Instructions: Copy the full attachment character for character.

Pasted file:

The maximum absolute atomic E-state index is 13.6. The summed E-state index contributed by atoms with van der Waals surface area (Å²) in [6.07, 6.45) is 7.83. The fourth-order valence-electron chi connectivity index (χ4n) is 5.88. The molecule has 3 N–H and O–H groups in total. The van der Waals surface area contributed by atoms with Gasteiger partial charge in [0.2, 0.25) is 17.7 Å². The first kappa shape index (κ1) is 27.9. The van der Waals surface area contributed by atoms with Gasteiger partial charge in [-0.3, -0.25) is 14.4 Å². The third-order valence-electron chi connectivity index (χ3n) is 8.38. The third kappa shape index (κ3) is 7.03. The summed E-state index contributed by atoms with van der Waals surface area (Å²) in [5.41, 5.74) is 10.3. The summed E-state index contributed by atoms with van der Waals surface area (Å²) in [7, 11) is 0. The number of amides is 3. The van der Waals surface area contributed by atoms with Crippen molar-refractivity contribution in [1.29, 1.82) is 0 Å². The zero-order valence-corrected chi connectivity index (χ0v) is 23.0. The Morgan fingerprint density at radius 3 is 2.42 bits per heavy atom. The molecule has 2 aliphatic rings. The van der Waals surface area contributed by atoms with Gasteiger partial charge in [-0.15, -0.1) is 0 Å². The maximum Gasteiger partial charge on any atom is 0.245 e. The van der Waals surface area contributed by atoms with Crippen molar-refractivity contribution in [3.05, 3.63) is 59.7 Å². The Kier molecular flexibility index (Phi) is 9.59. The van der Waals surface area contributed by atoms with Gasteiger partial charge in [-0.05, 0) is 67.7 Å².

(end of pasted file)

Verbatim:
The maximum absolute atomic E-state index is 13.6. The summed E-state index contributed by atoms with van der Waals surface area (Å²) in [6.07, 6.45) is 7.83. The fourth-order valence-electron chi connectivity index (χ4n) is 5.88. The molecule has 3 N–H and O–H groups in total. The van der Waals surface area contributed by atoms with Gasteiger partial charge in [0.2, 0.25) is 17.7 Å². The first kappa shape index (κ1) is 27.9. The van der Waals surface area contributed by atoms with Gasteiger partial charge in [-0.3, -0.25) is 14.4 Å². The third-order valence-electron chi connectivity index (χ3n) is 8.38. The third kappa shape index (κ3) is 7.03. The summed E-state index contributed by atoms with van der Waals surface area (Å²) in [5.41, 5.74) is 10.3. The summed E-state index contributed by atoms with van der Waals surface area (Å²) in [7, 11) is 0. The number of amides is 3. The van der Waals surface area contributed by atoms with Crippen molar-refractivity contribution in [1.29, 1.82) is 0 Å². The zero-order valence-corrected chi connectivity index (χ0v) is 23.0. The Morgan fingerprint density at radius 3 is 2.42 bits per heavy atom. The molecule has 2 aliphatic rings. The van der Waals surface area contributed by atoms with Gasteiger partial charge in [-0.15, -0.1) is 0 Å². The maximum Gasteiger partial charge on any atom is 0.245 e. The van der Waals surface area contributed by atoms with Crippen molar-refractivity contribution in [3.05, 3.63) is 59.7 Å². The Kier molecular flexibility index (Phi) is 9.59. The van der Waals surface area contributed by atoms with Gasteiger partial charge in [-0.05, 0) is 67.7 Å².